This chapter reports the findings of an empirical study whose purpose is to identify the attributes of the organization infrastructure that support organizational learning in small manufacturing firms through the creation of procedural knowledge. The study is based on the following assumptions: a) organizations are cognitive systems that process information and knowledge; b) knowledge is a by-product of technical problem solving; c) innovation occurs as a stream of random or planned problem solving; d) many attributes of the organization infrastructure that foster innovation also foster knowledge generation during technical problem solving. Findings show that three dimensions of the organization infrastructure have an influence on learning: openness, innovativeness, and leadership. These attributes identify two typologies of organization infrastructures that differently affect the generation of procedural knowledge and learning. In particular, it was found that the organization infrastructure has a moderating effect on the relationship between some context factors (environment diversity, problem complexity, context ambiguity, and uncertainty) and the amount of procedural knowledge generated during technical problem solving. Implications for technical education are also discussed.
In the last years, the business environment has dramatically changed. This new environment demands that firms perform their operations with greater speed, flexibility, dynamism, and superior quality. Global competition imposes higher, global standards of customer service, creativity, and innovation that even those firms having no global market goals are forced to meet to protect their market share. Knowledge and the capability of firms to learn developing new knowledge are two main strategic issues that hold the highest potentials for gaining efficiencies, and creating value.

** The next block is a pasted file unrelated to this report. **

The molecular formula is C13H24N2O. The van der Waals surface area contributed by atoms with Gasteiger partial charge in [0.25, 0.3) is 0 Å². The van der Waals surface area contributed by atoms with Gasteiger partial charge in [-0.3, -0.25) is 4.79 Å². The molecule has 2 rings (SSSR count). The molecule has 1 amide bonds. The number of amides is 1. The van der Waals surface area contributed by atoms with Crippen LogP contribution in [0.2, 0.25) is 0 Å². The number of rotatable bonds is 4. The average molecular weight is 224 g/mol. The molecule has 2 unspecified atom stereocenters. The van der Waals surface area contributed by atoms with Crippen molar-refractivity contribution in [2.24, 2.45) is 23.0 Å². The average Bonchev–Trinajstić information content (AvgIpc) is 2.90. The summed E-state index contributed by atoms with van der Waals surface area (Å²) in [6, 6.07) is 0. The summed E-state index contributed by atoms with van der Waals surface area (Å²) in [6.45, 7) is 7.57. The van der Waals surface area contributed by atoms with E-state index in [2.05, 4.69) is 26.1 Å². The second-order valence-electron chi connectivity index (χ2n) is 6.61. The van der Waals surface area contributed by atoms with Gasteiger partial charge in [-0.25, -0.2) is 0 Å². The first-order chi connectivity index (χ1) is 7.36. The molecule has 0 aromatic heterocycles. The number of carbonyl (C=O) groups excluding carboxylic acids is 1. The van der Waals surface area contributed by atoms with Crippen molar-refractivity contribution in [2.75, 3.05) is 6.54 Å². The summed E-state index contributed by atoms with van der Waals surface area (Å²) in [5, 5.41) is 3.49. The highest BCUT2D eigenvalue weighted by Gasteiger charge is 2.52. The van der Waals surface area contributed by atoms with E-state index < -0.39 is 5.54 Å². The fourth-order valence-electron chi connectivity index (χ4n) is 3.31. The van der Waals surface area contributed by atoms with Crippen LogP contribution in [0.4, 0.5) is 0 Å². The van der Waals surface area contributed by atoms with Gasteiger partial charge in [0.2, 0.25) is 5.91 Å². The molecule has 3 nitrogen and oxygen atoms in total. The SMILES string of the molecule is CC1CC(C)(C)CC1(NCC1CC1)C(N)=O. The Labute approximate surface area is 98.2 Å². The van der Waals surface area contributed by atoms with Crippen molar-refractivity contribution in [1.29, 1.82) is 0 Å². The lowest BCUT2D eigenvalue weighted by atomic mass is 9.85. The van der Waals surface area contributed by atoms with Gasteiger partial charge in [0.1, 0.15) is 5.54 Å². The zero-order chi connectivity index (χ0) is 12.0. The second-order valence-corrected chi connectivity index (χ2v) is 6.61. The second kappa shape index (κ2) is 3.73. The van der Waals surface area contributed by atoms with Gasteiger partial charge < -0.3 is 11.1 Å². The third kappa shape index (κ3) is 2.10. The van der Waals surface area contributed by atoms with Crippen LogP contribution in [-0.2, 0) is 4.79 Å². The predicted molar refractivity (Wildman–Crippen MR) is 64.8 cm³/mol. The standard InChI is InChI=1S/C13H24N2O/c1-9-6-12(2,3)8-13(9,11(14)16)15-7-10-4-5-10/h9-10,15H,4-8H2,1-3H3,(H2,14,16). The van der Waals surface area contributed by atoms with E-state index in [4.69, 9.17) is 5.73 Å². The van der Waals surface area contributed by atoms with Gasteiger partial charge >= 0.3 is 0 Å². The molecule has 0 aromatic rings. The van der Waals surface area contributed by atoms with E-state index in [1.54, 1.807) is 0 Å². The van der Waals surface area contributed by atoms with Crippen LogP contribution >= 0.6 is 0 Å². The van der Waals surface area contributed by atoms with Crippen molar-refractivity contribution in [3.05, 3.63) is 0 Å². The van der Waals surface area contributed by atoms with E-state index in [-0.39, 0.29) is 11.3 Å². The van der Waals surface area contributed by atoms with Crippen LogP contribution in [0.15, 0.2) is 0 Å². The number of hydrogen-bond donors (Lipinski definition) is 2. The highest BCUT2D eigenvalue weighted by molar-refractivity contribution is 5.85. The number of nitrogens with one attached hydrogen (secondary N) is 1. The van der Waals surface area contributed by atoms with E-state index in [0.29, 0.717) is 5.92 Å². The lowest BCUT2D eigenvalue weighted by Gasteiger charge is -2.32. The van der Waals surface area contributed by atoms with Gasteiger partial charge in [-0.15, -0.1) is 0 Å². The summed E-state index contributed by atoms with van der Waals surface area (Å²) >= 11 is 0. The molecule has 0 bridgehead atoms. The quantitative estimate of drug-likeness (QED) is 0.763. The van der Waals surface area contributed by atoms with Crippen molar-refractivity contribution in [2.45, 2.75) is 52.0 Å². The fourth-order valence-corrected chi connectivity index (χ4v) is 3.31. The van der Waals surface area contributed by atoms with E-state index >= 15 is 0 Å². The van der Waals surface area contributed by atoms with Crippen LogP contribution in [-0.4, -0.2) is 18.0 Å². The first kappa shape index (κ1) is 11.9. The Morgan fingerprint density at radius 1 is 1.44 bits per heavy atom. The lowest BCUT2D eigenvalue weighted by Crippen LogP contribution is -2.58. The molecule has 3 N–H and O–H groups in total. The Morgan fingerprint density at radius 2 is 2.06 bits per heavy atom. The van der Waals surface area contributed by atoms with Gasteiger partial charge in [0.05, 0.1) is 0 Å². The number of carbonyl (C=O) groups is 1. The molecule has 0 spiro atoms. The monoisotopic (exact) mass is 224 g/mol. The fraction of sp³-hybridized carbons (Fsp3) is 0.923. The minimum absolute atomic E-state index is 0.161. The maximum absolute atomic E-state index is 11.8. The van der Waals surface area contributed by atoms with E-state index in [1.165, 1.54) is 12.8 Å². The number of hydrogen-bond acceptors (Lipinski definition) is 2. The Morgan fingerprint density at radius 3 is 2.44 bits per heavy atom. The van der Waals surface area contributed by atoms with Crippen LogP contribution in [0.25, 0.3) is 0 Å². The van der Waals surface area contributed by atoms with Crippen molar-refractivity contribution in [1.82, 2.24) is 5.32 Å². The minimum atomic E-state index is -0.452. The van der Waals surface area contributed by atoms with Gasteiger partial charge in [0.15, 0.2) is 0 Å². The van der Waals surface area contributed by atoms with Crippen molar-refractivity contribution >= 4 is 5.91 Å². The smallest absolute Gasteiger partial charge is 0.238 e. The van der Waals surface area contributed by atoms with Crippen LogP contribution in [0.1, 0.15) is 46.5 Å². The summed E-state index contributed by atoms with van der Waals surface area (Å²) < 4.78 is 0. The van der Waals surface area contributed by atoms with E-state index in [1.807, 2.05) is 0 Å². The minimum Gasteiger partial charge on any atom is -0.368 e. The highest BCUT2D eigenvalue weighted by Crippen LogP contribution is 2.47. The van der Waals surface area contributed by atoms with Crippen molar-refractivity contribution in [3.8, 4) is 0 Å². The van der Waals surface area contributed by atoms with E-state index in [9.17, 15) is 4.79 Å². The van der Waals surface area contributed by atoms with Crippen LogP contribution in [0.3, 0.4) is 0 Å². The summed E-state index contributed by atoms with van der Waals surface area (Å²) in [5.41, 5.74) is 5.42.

The learning organization and organizational learning have emerged as metaphors and models for the adaptation and growth for successful and competitive organizations (Argyris & Schon, 1978; Senge, 1990). Models of organizational learning are developed from models of human learning (Bandura, 1986; Kolb, 1984; Postman, 1976; Schein, 1993). Like the individual learner, organizations draw on experience, interpret and process information transforming it into knowledge, and purposefully use knowledge. Scholars distinguish between personal knowledge that an individual possesses by virtue of education or experience and collective or organizational knowledge, identified as organizational memory or a publicly documented body of knowledge (Nevis, DiBella, & Gould, 1995). As an individual learner does, a learning organization accumulates experience, leveraging on feedback about past decisions to incrementally adjust its reactions to similar problems (Pennings, Barkema, & Douma, 1994). However, an organization by itself cannot develop, learn, grow, or take action independently of its members. Organizations have to capture tacit knowledge of individuals and make it explicit and/or shared in the organizational structure to create and manage organizational knowledge (Lynn, 2000). Moreover, in order to learn, it must apply knowledge. Indeed, organizational learning links cognition to action (Crossen, Lane, & White, 1999). Ideally, learning organizations are communities of learners, all working toward common goals. Some activities characterize learning organizations (Garvin, 1993): systematic problem solving, experimentation with new approaches, incentives for risk taking, steady flow of new ideas, learning from their own experiences and past history, learning from the experiences and best practices of others, transferring knowledge quickly and efficiently throughout the organization. Even though knowledge can also be brought in from the outside, either through market intelligence activities or by hiring people with a particular expertise, the outside knowledge has to be absorbed internally by the firm to be utilized in its operations, and the capability to do that depends on the knowledge resources the firm already holds within its boundaries, primarily knowledge embedded as organizational knowledge in the minds and routinized behaviours of its employees (i.e., its human and structural intellectual capital, see Bontis, Dragonetti, Jacobsen, & Roos, 1999). Human knowledge is created through social interaction between the explicit and the tacit knowledge, and in the organizational knowledge environment (consisting of the numerous interacting and interdependent social, cultural, cognitive, political subsystems that shape the creation, accumulation, flow, and use of knowledge within the organization), the organizational infrastructure is an important part of the overall organizational knowledge ecology, as it influences how people interact within the organization and with the external environment (i.e., the customers, the technology sources, the norms, and standard framework, etc.).